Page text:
The PD Neurotechnology network

London-founded in 2015 and coming to market by 2019, PD Neurotechnology has grown from its four founders to a team of around 42 full-time employees with an advisory/consultancy board behind it consisting of 25 fantastic minds. “We’ve managed to grow at a doubling rate since we started, and we’re still growing!” elates Moschos.

his team is based around its London-based UK headquarters and its Athens/Ioannina Greece-based sales, marketing, R&D, production, and clinical studies offices.

The successes and struggles

Moschos was happy to discuss some of the highlights and challenges his company has faced since its conception, with the biggest highlights being born from the biggest hurdles. For him “the biggest highlights were always meeting the various regulatory programmes,” which he touts as being “a big milestone for any medical device company.” A

chieving ISO 13485, which makes you an official medical device company, receiving the CE mark, alongside a bunch of other country[1]specific selling accreditations were among the biggest achievements Moschos described. From here “pitching and selling to European leaders” was a great accomplishment, demonstrating the product's potential and effectiveness. “We now hope that come to the end of the year we will reach the major company milestone of breaking even in terms of cash flow,” enthused Moschos. Above all, however, getting to see the end product, a patient living a more comfortable life, is what it’s all about for Moschos.

But this was no easy ride for PD Neurotechnology who, like many other hardware-based startups, struggled during the COVID period with product component shortages and time to sale. “Our first real turmoil came in November 2019. We were sourcing a few of our components from China, and in very unfortunate fashion, Wuhan of all places! We had to immediately reshuffle sourcing for various components during this time,” explained Moschos. This put a two-year roadblock on PD Neurotechnology’s plan-to-market, which could only sell very limitedly during this period. However, the time did not go to waste and the team at PD Neurotechnology used the time to run additional market studies, build up local UK and Greek connections, and test the product in the market. “It was certainly still productive, but it should have certainly been more productive financially,” reflected Moschos.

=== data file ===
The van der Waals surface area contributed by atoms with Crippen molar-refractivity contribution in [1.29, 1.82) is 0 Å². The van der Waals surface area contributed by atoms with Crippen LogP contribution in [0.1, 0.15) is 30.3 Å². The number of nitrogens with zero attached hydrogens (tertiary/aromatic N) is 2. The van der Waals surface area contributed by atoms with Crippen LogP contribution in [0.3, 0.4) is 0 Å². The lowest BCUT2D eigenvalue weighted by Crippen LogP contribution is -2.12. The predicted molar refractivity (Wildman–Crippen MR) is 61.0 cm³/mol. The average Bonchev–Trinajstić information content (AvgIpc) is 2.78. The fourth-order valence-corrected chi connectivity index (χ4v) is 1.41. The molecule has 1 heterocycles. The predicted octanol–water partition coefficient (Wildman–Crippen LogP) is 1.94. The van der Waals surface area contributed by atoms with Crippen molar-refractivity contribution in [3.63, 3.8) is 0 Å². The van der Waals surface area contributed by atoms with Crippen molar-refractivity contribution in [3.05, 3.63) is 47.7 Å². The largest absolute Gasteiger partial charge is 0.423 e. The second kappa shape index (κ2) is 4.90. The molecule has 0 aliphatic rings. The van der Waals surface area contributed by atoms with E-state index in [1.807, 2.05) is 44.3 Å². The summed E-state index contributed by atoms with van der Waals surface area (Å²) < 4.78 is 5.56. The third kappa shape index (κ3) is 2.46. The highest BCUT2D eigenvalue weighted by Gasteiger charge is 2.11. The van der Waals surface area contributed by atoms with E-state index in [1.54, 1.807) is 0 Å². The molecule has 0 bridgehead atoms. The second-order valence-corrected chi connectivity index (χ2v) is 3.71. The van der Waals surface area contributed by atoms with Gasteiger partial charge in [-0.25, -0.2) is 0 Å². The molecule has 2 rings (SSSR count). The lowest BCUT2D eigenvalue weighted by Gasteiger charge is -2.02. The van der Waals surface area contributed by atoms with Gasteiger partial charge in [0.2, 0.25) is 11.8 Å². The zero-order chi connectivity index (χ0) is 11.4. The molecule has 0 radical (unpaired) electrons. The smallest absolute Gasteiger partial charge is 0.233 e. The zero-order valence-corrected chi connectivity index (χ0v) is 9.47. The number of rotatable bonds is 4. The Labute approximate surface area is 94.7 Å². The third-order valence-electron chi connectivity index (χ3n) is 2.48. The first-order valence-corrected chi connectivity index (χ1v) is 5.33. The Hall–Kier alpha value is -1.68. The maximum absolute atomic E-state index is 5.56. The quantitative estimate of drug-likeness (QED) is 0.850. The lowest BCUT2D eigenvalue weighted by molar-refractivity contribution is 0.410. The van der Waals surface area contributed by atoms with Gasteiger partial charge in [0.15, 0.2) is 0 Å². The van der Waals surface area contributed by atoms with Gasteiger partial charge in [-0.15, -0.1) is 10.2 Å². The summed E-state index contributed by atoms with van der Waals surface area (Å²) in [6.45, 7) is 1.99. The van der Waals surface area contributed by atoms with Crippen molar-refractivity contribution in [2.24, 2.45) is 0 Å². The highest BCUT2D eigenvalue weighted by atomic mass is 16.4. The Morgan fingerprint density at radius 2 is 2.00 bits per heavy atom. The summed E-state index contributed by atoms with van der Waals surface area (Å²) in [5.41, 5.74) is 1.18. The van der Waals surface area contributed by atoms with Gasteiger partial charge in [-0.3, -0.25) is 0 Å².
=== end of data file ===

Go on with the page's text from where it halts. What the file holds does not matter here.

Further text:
The PD pipeline

With the PD Monitor now selling in various markets across Europe, PD Neurotechnology is looking ahead with positivity and ambition. Achieving NHS clearance in the UK and expanding its market, is a big step forward and convincing more trusts of its product is next in the sales stream.

“Expanding existing markets in UK, France, Turkey, and Sweden is a priority, next step is Germany, Switzerland, other European nations and then eventually moving into the Middle East and US markets,” describes Moschos.

Looking even further ahead, PD Neurotechnology has the PD Monitor 2.0 in the pipeline, with hopes of its arrival come 2027, including additional features such as sleep monitoring, decision support for non-expert carers, or real-time hospital monitoring applications. “From there we hope to expand into multiple sclerosis and stroke rehab to provide patients of those diseases with the best quality of life possible,” closes Moschos.

This article originally appeared in the November/December issue of Startups Magazine. Click here to subscribe